- Use a blender to blend three whole eggs thoroughly in water.
- Pour the mixture into a container and add water to reach one gallon. Strain.
- Spray the mixture onto new growth with thorough coverage using a hand sprayer or tank sprayer for larger amounts. Spray until leaves are wet and have a sheen.
- Reapply every two weeks or after rain.
The DIY egg spray offers a lower-cost alternative to commercial sprays and is a reliable deer repellent for summer months when applied diligently.
A variety of online recipe variations of this basic formula can be found. But gardening folklore is not always tested. The same University of Minnesota research demonstrated that adding secondary ingredients may mask the egg odor enough to reduce the spray's effectiveness.
When using DIY deer repellent, it’s important to be aware of its limitations and to understand deer psychology. Important considerations include:
- The repellent needs to be reapplied every two weeks or after a heavy rain.
- Desperate conditions or exceptionally heavy deer pressure may lead deer to override their aversion.
- Because the repellent works through deer’s sense of smell, the solution is not effective over winter and you will need an alternative.
- After extended use, deer may grow accustomed to the solution. To avoid this, you can occasionally shift to a different odor-based formula or a formula with a hot pepper active ingredient.
- If the egg mixture is allowed to sit for more than a day, it develops an unpleasant odor. The longer it sits, the stronger the odor becomes. For this reason, it is best to avoid application on food before harvest.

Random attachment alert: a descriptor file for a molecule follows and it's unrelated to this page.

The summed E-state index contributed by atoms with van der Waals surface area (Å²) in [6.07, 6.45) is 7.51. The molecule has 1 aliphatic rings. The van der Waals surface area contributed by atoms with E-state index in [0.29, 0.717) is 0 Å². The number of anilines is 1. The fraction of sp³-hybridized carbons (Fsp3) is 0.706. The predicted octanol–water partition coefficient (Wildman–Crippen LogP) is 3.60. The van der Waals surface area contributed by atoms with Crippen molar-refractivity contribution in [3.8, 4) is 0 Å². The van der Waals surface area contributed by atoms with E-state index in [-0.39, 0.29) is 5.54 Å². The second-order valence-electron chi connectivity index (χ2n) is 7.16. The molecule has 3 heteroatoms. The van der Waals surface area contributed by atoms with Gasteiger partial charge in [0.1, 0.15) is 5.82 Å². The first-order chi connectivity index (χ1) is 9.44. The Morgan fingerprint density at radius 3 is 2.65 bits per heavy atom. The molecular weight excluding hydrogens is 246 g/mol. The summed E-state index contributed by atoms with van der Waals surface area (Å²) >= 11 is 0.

- At its richest, it can take a good scrubbing to remove the solution from hands and a warm wash to remove it from clothes. You may want to avoid spraying it near the house or in the yard before company arrives.
Even with these exceptions, this simple home remedy is estimated to cover 75% or more of average deer repellent needs at minimal cost. There may be commercial formulas that can protect longer, but the simple DIY recipe can be an excellent substitution if you run out, are not prepared at the beginning of the season, or want to save money.
Lutz, J. A. (1996). Comparative effectiveness of repellents for reducing deer feeding damage to woody and herbaceous plants in Minnesota. University of Minnesota. Master's thesis.
Lutz, J. A., and Swanson, B. T. (1995). Reducing deer damage to woody and herbaceous plants. Repellents in Wildlife Management Symposium, DigitalCommons@University of Nebraska - Lincoln, pp. 231–40.
Mohr, C., and LaMond, A. (2018). Protecting our gardens from deer. RSDP Happenings. University of Minnesota Extension Regional Sustainable Development Partnerships.
Otten, J. (2018). A review of deer fencing and repellents for home gardens. Unpublished research conducted for a project of the University of Minnesota Extension Central Regional Sustainable Development Partnership.
Scheer, K. (2018). Summary evaluation of the three deer control systems. Unpublished research conducted for a project of the University of Minnesota Extension Central Regional Sustainable Development Partnership.
Reviewed in 2023